The Autism Blog

Autism and Medical Hospitalization

February 3, 2012

The third part of our series on “things we’d all rather not think about” is medical hospitalization of a child with autism. To get an insider’s perspective, we turned to Julie Eigsti who wears two hats: health care professional and mom.

Please tell us a little about yourself and your family.

JE: My name is Julie, and I have been a Registered Nurse (RN) for 19 years. I had the privilege of spending 18 of those years working on the medical unit at Seattle Children’s Hospital. Since my son was diagnosed on the mild end of the autism spectrum, I have worked with three children on the spectrum. Before that, I am sad to say, I am not really sure. I have been married for 21 years and have two beautiful children, Elle who is eleven years old and Joel who is six years old.

Can you tell us about some of the children with autism that you have worked with in the hospital? What were some of the reasons they were there and how did staff work with them?

JE: A lot of kids who are admitted to the medical unit are there for respiratory illness; this was true of several of the patients I worked with but there are other reasons as well. Here are some examples:

“Sally”, was a teen significantly affected by autism. She had a severe respiratory virus that was quickly getting worse.  Her parents let us know from the start that certain procedures would be difficult for her. They were great advocates and were clear about what would be helpful and not. In partnering with them, we were able to make accommodations to minimize the stress and agitation.

“George”, was also a teen significantly affected by autism. He often came in for bowel obstruction and constipation. This meant IV fluids and sometimes a nasogastric (NG) tube. Keeping the tubes in place was a big challenge with George – we needed something to distract him. The answer was the hospital’s “sensory cart” with all kinds of squishy balls and other manipulatives that help keep kids occupied. George had a hard time with waiting to be discharged. He would reach for the nurse when she entered the room. She seemed concerned that he was trying to hurt her while I thought that he was trying to communicate his frustration to her. This is a common misunderstanding that parents can help medical staff to understand.

“Timmy”, was a verbal five year old with pneumonia. He could not be discharged until he was able to take his antibiotics by mouth. As you can imagine, this was a big challenge. Child Life staff (specialists on the healthcare team who work directly with patients and families to help reduce anxiety and adjust to the hospital experience) helped by creating a visual schedule depicting the medication, his preferred beverage (7 Up), and a toy car. We went over the schedule many times and with practice and patience, he understood that if he took his medication, he would have his favorite drink AND a reward, his favorite toy car. This was a recipe for success!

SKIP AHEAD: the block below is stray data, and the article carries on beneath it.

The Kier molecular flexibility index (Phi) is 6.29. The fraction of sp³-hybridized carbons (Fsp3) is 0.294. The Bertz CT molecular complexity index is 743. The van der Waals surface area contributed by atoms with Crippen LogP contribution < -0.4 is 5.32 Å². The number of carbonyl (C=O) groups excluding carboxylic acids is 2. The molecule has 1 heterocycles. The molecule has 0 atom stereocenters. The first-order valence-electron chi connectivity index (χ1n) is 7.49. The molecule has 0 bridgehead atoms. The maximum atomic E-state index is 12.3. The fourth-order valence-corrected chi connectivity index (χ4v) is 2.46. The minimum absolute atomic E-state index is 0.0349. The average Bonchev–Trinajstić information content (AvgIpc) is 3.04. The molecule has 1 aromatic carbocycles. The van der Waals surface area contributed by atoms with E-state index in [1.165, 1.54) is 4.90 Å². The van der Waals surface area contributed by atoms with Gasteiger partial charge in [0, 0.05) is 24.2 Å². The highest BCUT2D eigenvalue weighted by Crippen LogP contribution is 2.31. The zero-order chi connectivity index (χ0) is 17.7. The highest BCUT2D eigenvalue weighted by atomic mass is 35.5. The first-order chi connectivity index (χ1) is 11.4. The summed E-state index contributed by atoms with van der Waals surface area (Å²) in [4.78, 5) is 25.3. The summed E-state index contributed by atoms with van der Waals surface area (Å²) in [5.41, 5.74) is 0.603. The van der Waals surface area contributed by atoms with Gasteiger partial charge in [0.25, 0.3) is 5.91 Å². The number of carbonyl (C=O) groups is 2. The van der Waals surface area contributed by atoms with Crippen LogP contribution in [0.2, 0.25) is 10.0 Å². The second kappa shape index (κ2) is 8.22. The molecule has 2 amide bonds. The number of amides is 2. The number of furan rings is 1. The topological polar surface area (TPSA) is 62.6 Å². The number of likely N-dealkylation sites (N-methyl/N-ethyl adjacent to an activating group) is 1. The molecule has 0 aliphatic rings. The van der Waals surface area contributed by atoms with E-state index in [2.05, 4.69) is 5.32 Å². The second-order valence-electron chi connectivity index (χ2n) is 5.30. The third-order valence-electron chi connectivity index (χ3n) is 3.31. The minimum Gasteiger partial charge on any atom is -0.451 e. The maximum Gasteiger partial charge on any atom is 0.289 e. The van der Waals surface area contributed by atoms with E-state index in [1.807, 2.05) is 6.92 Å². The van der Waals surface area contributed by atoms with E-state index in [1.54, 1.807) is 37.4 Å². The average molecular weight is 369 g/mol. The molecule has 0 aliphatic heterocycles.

What are some of the unique challenges parents of kids with autism face when their child is hospitalized?

JE: All parents who have a child hospitalized are faced with challenges, but when you have a child with autism these challenges become immense. There is adjusting to new surroundings, having many unfamiliar people around who need to do examinations, having to stay in bed, having procedures done, such as IV placement, or nasogastric tube placement or x-rays, then having to keep these in place and also taking medications. For parents, this can be nerve-wracking.

Is hospital staff trained in working with kids with autism?

JE: Hospital staff is trained to work with children with special needs. They may not be fully trained in every aspect of autism.

What can a parent expect when their child is hospitalized?

JE: It is hard to write exactly what a parent should expect when their child is admitted because there are so many different scenarios, but first let me say that you should expect to receive exceptional care, as Children’s staff is dedicated to excellent care of its patients and families. I’ll walk you through some of the steps involved in a hospital stay from admission to discharge.

When a child is admitted to the hospital they will go through an admission process. Usually a nursing assistant will take vital signs (temperature, pulse, heart rate, and blood pressure), and will obtain their height and weight. The nurse will then need to take a complete medical history and reason for admission. Seattle Children’s Hospital is a teaching hospital, affiliated with the University of Washington. The Medical Doctors (MDs) are residents who work under a senior resident and an Attending MD. Every morning they make rounds on all the patients to discuss that day’s care and concerns. Parents are encouraged to join in this discussion.